Firstly, the building is magnificent. And the opportunity to wander around indoors free from the school holiday bustle is irresistible. Next, there's a selection of food and drink, and though the queues eventually look punishing, we soon have our cinematic accompaniment of pop, popcorn and prosecco. A host of bean-bags (which encourage an almost horizontal viewing position) and deckchairs are laid out across the lawn, and several of the audience have brought their own camping chairs. Merriment is abroad in the atmosphere - being so at the mercy of the elements, it could've gone so wrong, but in the end, we find ourselves under a blanket of stars.
After a nicely judged funk-house-rock mix and plenty of time to find consumables and a seat, there's not much of a fanfare before our titles roll. It's a fine digital projection, showing every scale, every bit of glinting saliva and every inch of Jeff Goldblum's needlessly naked chest, and unlike some other Cult Screens events, we're without headphones. Fortunately, the sound is impressive - that it can transmit hushed dialogue as well as orchestral explosions of terror, and do so without shaking foundations of nearby buildings, is notable.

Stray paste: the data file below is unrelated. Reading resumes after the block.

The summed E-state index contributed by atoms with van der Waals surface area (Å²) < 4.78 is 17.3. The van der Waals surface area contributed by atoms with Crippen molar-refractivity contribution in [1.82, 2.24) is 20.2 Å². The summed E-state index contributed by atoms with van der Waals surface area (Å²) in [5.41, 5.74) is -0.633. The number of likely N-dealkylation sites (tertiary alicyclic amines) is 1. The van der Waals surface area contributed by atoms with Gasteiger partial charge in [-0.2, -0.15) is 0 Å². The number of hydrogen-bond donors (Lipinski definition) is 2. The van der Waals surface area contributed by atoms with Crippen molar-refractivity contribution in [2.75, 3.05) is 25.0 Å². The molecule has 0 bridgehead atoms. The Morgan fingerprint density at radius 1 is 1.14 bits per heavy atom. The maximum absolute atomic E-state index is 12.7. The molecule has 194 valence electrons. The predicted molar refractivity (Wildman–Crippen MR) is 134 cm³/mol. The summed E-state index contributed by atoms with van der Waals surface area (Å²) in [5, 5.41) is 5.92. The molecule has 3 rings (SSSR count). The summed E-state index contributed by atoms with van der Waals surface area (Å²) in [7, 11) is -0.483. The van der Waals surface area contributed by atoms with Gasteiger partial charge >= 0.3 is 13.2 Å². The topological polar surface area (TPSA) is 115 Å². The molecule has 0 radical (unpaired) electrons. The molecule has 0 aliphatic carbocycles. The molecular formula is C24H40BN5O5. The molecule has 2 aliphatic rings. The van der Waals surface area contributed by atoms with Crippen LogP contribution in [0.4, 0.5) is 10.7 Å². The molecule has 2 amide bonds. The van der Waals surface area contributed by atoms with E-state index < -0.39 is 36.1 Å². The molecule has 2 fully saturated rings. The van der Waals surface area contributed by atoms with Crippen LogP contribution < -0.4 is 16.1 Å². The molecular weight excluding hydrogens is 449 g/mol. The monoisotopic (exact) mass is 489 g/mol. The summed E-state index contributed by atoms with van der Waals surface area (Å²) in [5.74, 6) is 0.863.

As fun as the feature is and as unique the experience, Cult Screens maybe doesn't target cinema purists. A new film or an arthouse gem isn't ideally served in this environment - despite the name, a cult film wouldn't fare as well here as one in which we all know the twists, can chuckle at the meme-worthy moments, and take a second to study the starry canopy above us. So all bound up in this atmosphere is some heckling (comedy screams from the audience when a T-Rex appears), traffic (up to twenty crew trucks zoomed by us, having finished their day's work on Mamma Mia 2) and technical wobbles (the digital projection froze midway, leaving us with a grinning family tableau of Laura Dern, Sam Neill and a baby 'raptor popping out of an egg).
The animatronic effects stand up really well 24 years on, as do some pulse-quickening set pieces, the positioning of Richard Attenborough's DNA-splicing tycoon as a Wizard of Oz figure, and Goldblum's freestyle diction. But despite being populated by (supposedly) all-female dinosaurs, this is basically an alpha-dude specimen of the B-movie, with some nastiness in the scenes of sweet children in peril, and a moment when a cameraperson forgets to show us the scenery while ogling Dern. A trip to dictionary corner, then: the term 'dinosaur' means 'terrible lizard', and as we are shown the beasts in all their tame and voracious variety, it reminds us that 'terrible' until recently meant something that inspires both dread and awe. Don't be taken in by my grouchy tone - there's awe in the spectacle yet.